Terrible Diseases You Can Treat With a Healthy Diet

You could have a serious health condition right now and not even know it. But once your doctor has given you a clear diagnosis, there’s a lot you can do — beyond medication and therapy — to feel better. A healthy diet may not be able to cure chronic illness. It can, however, relieve some of your worst symptoms — and significantly improve your quality of life. Here are the conditions you can treat with healthier eating.

Irritable bowel syndrome

Woman holding her stomach.

You can calm your symptoms with yummy and healthy foods. | Champja/iStock/Getty Images

Dietary triggers: According to the Academy of Nutrition and Dietetics, many people living with IBS experience worsening symptoms after eating large meals or too many high-fat foods.

What you should eat instead: Experts recommend eating smaller, more frequent meals if large portions of food trigger IBS symptoms. Eating plenty of high-fiber foods like beans, vegetables, and rice can also decrease flares and minimize overall discomfort.

HIV/AIDS

Two pieces of toast on a plate and strawberry jam in a bowl to the side.

Toast is easy on an upset stomach caused by strong medications. | Amarita/iStock/Getty Images

Relief while living with HIV/AIDS: According to the U.S. Department of Veteran Affairs, living with HIV/AIDS can result in a weakened immune system, which a specific diet can’t heal. However, other disease symptoms, like weight loss, mouth sores, and nausea could respond well to eliminating fried and greasy foods, as well as hard and crunchy snacks.

What diet should you follow? Following the BRAT (Bananas, Rice, Applesauce, and Toast) diet can help to relieve symptoms like nausea and diarrhea. Eating plenty of protein can help to prevent severe weight loss.

Cancer

Slices avocados on a plate and full avocados cut in half.

Healthy fats are great for your body. | Locknloadlabrador/iStock/Getty Images

Prevention versus treatment: The National Cancer Institute does acknowledge that maintaining a healthy diet can help prevent many types of cancer, depending on your other risk factors. However, when you already have cancer, many side effects of the disease — and its treatments — can make healthy eating harder.

What to eat: According to the American Cancer Society, a diet high in protein, healthy fats, and quality calories can help you maintain a healthy weight, stay energized, and better tolerate the negative side effects of some cancer treatment drugs.

Autism

A white bowl of pasta on a wooden table.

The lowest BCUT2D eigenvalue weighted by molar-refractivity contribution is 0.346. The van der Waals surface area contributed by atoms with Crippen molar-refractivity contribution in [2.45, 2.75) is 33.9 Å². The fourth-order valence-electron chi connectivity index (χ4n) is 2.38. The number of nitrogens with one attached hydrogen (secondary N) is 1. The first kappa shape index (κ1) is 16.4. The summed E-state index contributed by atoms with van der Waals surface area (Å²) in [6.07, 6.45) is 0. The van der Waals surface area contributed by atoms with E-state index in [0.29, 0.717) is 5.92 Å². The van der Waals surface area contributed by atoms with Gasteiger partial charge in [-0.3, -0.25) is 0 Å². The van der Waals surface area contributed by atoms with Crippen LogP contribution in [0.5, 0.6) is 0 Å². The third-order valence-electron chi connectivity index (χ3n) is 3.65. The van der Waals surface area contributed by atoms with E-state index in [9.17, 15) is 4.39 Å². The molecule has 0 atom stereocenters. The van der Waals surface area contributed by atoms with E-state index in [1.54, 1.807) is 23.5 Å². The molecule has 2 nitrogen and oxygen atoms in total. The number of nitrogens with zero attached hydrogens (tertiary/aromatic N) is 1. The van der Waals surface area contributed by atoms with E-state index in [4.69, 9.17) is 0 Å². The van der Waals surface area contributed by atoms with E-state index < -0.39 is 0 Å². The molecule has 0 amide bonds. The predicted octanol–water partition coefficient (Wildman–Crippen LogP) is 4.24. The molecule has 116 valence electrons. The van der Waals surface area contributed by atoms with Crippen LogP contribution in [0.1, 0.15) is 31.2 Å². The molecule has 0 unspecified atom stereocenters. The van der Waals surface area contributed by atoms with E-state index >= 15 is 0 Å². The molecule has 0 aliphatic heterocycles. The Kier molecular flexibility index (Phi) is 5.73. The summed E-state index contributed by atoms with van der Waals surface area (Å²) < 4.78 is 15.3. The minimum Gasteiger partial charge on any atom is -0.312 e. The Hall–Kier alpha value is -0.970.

Gluten-free options might help people with digestive issues. | iStock.com

Does diet matter? Both children and adults with autism can have difficulty getting enough nutrition, either because they eat only a limited selection of foods or don’t eat enough in general. Constipation and malnutrition can both result from this behavioral side effect. A high-fiber diet and fluids can help keep sufferers nourished and in optimal digestive health.

Can people with autism follow a specific diet? The Academy of Nutrition and Dietetics claims there isn’t enough scientific evidence to support that a gluten-free, casein-free diet improve ASD symptoms. However, you can speak with a health care provider if you’re considering giving a GFCF diet a chance.

Celiac disease

A bowl of beans in a wooden brown bowl.

Fresh beans are easy on your digestive system. | Bhofack2/iStock/Getty Images

Dietary triggers: Obviously, gluten — present in wheat, rye, and barley products — will trigger your worst symptoms. However, the Celiac Disease Foundation states that focusing on eating naturally gluten-free foods — instead of just processed gluten-free junk foods — can significantly improve your overall health.

Naturally gluten-free foods: There are gluten-free grains out there, like rice, quinoa, corn, and some oats. However, fruits, vegetables, dairy, beans, meat, poultry, and nuts are all foods that can promote healthy digestion in most people. They’re also completely gluten-free.

Heart disease

Open refrigerator full of fruits and vegetables.

Heart healthy foods are available at your local farmer’s market and grocery stores. | AndrewRafalsky/Getty Images

What you should eat if you have heart disease: There’s a lot you can eat to prevent heart disease, but what if you already have it? WebMD recommends including as many fruits, vegetables, whole grains, and legumes in your diet as possible. Also eat fat for heart health — plenty of fish and olive oil.

Foods you should avoid: Whether you have heart disease or your doctor says you’re at risk, Harvard Health strongly recommends avoiding processed foods, especially processed meats like hot dogs, and refined grains like most breakfast cereals.

Type 2 diabetes

Fruits and vegetables in a refrigerator.

Stock up your fridge with fresh fruits and veggies that fight illnesses. | Ken Tannenbaum/iStock/Getty Images

The problem with sugar: The American Diabetes Association says many people with this condition can control their blood sugar with diet and exercise. Overloading your body with sugar puts your insulin production into overdrive — but it can’t keep up forever.

What you should eat to stabilize blood sugar: Foods high in fiber, like vegetables and some fruits, can help keep your blood sugar within a normal range. You should also avoid eating excessive amounts of processed foods and drinks high in added sugars, like candy and sodas.

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